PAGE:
published Wednesday, April 14th, 2010

Negotiations continue as school system using year-old contract

by Kelli Gauthier
Audio clip

Negotiation session

As the school year winds down, Hamilton County Schools still has no 2009-2010 contract for its employees, and officials trying to hammer out the details seem confused.

It's time to put the old negotiating cycle to rest and start a new one, complete with new issues to discuss, the teachers' union says.

But even though Hamilton County Education Association President Sharon Vandagriff found records that indicate all sides had agreed to start talking about a new round of contract negotiations, school district officials maintain no decision has been made.

They want to finish up the current discussion that began in February 2009 before moving on to anything new, they say.


The insurance committee will present recommendations for cost-saving measures at the next negotiation session, planned for the end of the month.

"(Starting a new cycle) was the last thing we discussed (at the last negotiation session)," Connie Atkins, assistant superintendent for human resources, said Tuesday during a negotiation session. "We were in the middle of the discussion, and frankly, Sharon (Vandagriff), you walked out. And I know because I followed you out."

Rhonda Catanzaro, liaison for the Tennessee Education Association, said she felt there had been plenty of misunderstandings during the "difficult year" of negotiations.

"A lot of it is because some people want to misunderstand," she said. "It does appear that there's collective amnesia between sessions."

"If your team says we agreed on it and our team says we didn't, then we obviously have a problem," said Ray Swoffard, deputy superintendent of campus support. "That doesn't sound like collaborative bargaining to me."

After 13 months of negotiations between the two sides, the main sticking points are salary and insurance. Meetings between the two groups often result in arguments, accusations and frustrations over slow progress.

Teachers' association representative Jennifer Woods, who teaches at Dawn School, said the media's presence at negotiations had hampered the ability to accomplish as much.

"Since the media has shown up, the atmosphere of negotiations has changed and how to handle outside agencies needs to be addressed," she said, according to minutes from a March 10 negotiation session.

Deputy Superintendent Rick Smith said he's never seen contract negotiations go on for so long. He has never seen a year where the two sides hadn't reached an agreement at least by Christmas.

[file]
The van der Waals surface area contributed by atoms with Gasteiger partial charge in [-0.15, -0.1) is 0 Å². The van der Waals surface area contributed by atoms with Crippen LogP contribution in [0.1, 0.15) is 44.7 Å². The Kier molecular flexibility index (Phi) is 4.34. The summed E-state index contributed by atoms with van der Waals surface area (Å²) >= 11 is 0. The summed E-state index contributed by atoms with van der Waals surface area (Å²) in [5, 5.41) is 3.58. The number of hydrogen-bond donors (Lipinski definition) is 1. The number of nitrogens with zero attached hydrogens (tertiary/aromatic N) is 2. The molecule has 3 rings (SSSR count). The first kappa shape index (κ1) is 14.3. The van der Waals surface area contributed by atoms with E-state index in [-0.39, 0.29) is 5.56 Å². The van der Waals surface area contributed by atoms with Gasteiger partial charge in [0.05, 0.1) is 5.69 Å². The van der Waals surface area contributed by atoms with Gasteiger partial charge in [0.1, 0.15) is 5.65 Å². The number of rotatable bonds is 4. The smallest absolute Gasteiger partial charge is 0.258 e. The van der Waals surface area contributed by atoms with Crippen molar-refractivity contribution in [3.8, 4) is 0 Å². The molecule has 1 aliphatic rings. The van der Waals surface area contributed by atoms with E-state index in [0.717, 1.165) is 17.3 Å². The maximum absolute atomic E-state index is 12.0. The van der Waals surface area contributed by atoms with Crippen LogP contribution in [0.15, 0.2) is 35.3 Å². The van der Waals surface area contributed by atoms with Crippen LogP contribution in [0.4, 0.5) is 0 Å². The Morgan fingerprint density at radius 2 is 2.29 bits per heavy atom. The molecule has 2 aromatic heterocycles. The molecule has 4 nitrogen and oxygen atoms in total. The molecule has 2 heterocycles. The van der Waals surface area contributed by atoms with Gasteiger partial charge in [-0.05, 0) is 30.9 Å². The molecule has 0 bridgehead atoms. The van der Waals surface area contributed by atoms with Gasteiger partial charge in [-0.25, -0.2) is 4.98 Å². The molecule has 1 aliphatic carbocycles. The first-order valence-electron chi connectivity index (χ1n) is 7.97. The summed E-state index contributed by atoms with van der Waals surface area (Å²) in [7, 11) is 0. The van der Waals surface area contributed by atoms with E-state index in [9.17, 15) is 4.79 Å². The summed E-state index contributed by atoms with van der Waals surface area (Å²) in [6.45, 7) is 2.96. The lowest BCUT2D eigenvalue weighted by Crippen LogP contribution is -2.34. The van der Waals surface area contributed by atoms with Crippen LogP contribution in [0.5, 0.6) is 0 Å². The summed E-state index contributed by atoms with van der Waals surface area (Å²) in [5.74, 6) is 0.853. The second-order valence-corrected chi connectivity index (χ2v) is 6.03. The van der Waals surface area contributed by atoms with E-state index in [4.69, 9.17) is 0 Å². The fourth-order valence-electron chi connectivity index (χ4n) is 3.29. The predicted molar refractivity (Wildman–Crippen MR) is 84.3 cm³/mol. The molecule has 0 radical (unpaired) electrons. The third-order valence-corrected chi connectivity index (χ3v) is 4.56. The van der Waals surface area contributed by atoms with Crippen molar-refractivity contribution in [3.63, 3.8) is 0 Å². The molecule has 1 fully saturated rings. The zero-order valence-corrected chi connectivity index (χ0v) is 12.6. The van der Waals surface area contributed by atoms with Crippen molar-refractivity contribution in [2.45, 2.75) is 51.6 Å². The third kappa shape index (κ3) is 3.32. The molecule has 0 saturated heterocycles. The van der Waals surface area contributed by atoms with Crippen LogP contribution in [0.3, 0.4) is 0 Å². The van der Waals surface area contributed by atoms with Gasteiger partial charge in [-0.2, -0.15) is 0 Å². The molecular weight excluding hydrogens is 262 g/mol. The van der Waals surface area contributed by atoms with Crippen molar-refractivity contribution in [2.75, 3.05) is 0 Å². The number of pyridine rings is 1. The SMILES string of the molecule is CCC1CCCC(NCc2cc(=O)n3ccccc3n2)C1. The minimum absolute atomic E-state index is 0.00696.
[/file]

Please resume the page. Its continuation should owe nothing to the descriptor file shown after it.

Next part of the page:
"In my opinion, it's been rather long, too long," he said.

Connie Smith, the state Department of Education's assistant commissioner for the division of accountability, teaching and learning, said it is "generally a good idea" to have a new contract each year.

Technically, the district's employees can operate under the year-old contract until a new one is ratified, according to the document.

"It doesn't hurt anybody ... there is evergreen language," Ms. Vandagriff said. "The contract doesn't change unless it needs to be updated."

But Linda Mosley, chairwoman of the Hamilton County Board of Education's Finance Committee, thinks differently. She attended her first negotiation session Tuesday and said she was surprised by the lack of progress.

"I am disappointed that they met for over an hour and didn't accomplish a single thing," she said.

Ms. Mosley, who is working on trimming the school's system's 2010-2011 budget with Chief Financial Officer Tommy Kranz, said her job is more difficult because of the unresolved salary and insurance discussion.

Board members and district officials have said district employees must start paying more for their health insurance in order to help chip away at the system's projected budget shortfall.

At Tuesday's session, negotiators said the insurance committee would present more recommendations for cost-cutting changes at the end of the month. That presentation likely will be after the board votes on the district's budget.

"We need to move on. It's not acceptable," Ms. Mosley said. "I'm a little disappointed they won't have their final (insurance committee) report until after the budget vote."

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Continue reading by following these links to related stories:

Article: Tennessee: After-school tutoring could face cuts

Article: Negotiators look at bonuses for teachers, principals

Article: School employees medical benefits to go before lawyers

about Kelli Gauthier...

Kelli Gauthier covers K-12 education in Hamilton County for the Times Free Press. She started at the paper as an intern in 2006, crisscrossing the region writing feature stories from Pikeville, Tenn., to Lafayette, Ga. She also covered crime and courts before taking over the education beat in 2007. A native of Frederick, Md., Kelli came south to attend Southern Adventist University in Collegedale, where she earned a bachelor’s degree in print journalism. Before newspapers, ...

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catfancier53 said...

Teachers have given up local raises for years just to keep the benefits package. Now, we are being asked to not only forego a raise but pay out more for increased copays.

The lack of a decent living wage which takes into account the price increases of the past four years (as well as the recession & stock market fallout) has left teachers and policemen in dire straits. As a veteran educator of over 35 years with a master's degree, I've been forced to work a second job just to make ends meet and keep up with inflation. It's no wonder so many teachers and policemen leave their professions or choose jobs in other regions! Ignorance and lawlessness are the prices a community pays for failure to adequately compensate its educators and police force.

April 14, 2010 at 1:39 p.m.
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